When he hesitated in uncertainty, she wrapped her legs around him and held him tighter, rocking and rocking. He sobbed confusion and need. She whispered as she rocked him, “It’s alright, it’s alright.” He mumbled words she couldn’t make out, maybe his dead wife’s name, then he gasped, fell silent, and rested his head on her breast. She stroked his hair as he began to cry softly.
Rose spent the next dreamlike day trying to fathom this feeling. Feeling? That was too timid, too thin and fleeting a word. This was an emotion so all-consuming that it erased everything in her life so far. Passion? She knew the word, but it seemed lurid somehow, not worthy of the purity of the moment. Passion was just another word for desire, and that, Rose knew, was selfish. Last night’s tender fury was far beyond desire, utterly unselfish.
She searched her memories of Lenny for anything that resembled this fevered state. She remembered the early days, after he accepted Rose from her aunt and uncle, bound for California but unable to care any longer for their eighteen-year-old niece. She remembered their marriage at the river, attended by a passing preacher and the Illinois company he accompanied. She remembered her gratitude for Lenny’s pride at a wife twenty years his junior. She remembered Lenny’s timid efforts to woo her. She begged her mind to produce a single memory of a feeling as unrelenting and rich as the one she felt now. Nothing compared. All she remembered was gratitude, which suddenly seemed pale and distant.
She went about her chores, prepared food, fetched supplies, and washed pans, all the while waiting for guilt. But guilt remained just an idea, someone else’s idea. She did admit to regret, for what this would mean to Lenny. This was the end of them.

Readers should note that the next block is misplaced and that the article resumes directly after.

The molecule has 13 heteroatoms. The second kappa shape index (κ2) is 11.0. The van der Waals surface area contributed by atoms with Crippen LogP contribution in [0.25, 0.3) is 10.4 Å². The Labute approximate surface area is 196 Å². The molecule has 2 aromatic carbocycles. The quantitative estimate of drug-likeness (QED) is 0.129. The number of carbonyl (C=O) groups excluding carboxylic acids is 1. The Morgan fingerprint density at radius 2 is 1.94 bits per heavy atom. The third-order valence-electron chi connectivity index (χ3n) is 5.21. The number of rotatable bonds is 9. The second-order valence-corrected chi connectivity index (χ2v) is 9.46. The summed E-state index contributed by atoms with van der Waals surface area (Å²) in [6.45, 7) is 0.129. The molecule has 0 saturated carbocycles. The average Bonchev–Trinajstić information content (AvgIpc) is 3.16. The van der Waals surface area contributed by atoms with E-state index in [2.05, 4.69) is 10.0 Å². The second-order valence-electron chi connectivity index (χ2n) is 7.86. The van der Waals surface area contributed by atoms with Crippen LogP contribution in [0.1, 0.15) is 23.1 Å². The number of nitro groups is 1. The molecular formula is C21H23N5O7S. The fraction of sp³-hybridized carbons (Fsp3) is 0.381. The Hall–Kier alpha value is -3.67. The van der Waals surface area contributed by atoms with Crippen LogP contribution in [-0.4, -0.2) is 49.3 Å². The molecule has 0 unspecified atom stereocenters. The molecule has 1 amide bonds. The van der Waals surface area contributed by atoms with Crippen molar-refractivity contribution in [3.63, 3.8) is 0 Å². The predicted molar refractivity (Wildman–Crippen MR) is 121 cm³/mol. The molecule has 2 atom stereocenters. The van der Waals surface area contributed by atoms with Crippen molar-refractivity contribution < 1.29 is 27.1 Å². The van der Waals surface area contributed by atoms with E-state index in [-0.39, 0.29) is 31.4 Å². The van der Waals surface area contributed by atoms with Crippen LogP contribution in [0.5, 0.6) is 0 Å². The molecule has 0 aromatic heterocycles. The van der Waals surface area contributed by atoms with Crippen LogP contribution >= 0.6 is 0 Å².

In the days that followed, the shadow of regret shrank, was like a pulled muscle that nagged but could easily be tolerated. Even as she met William at night, while Lenny played cards with new customers, the regret had already started to fade. Rose was sure it would fade further, one day vanish altogether.
Rose stopped in her tracks, almost dropped a bundle of kindling. Lenny was face to face with William, talking without smiles. She fought panic at the thought of her husband’s reaction. She had planned to tell Lenny before the couple was discovered but had put off the confrontation. She approached the men and grasped her apron to prevent her hands shaking.
“I tell you, Ivey, this is your chance to get out.” Lenny’s voice was level but not angry.
William turned to Rose and prevented her speaking. “Mrs. Little, your husband thinks I should join the Indiana Company and continue West.”
Rose was almost faint, could only manage a single word. “Why?”
Lenny nodded in the direction of a group of wagons. “That outfit is run by Digger Malone. His boys worked on the Wabash and Erie Canal back in the states, and they stand a better chance than most to find gold in California.” His smile lacked any hint of threat. “It’s not fit that a strong man like Mr. Ivey waste his time in the wilderness. I been talkin’ to Digger Malone. He lost a man crossing the Big Sandy. Poor devil drowned with his mule. Malone could use another hand. Mr. Ivey would fit right in.”
Rose was dizzy as she looked at William. “Mr. Ivey, will you be joining Mr. Malone and the Indiana company?”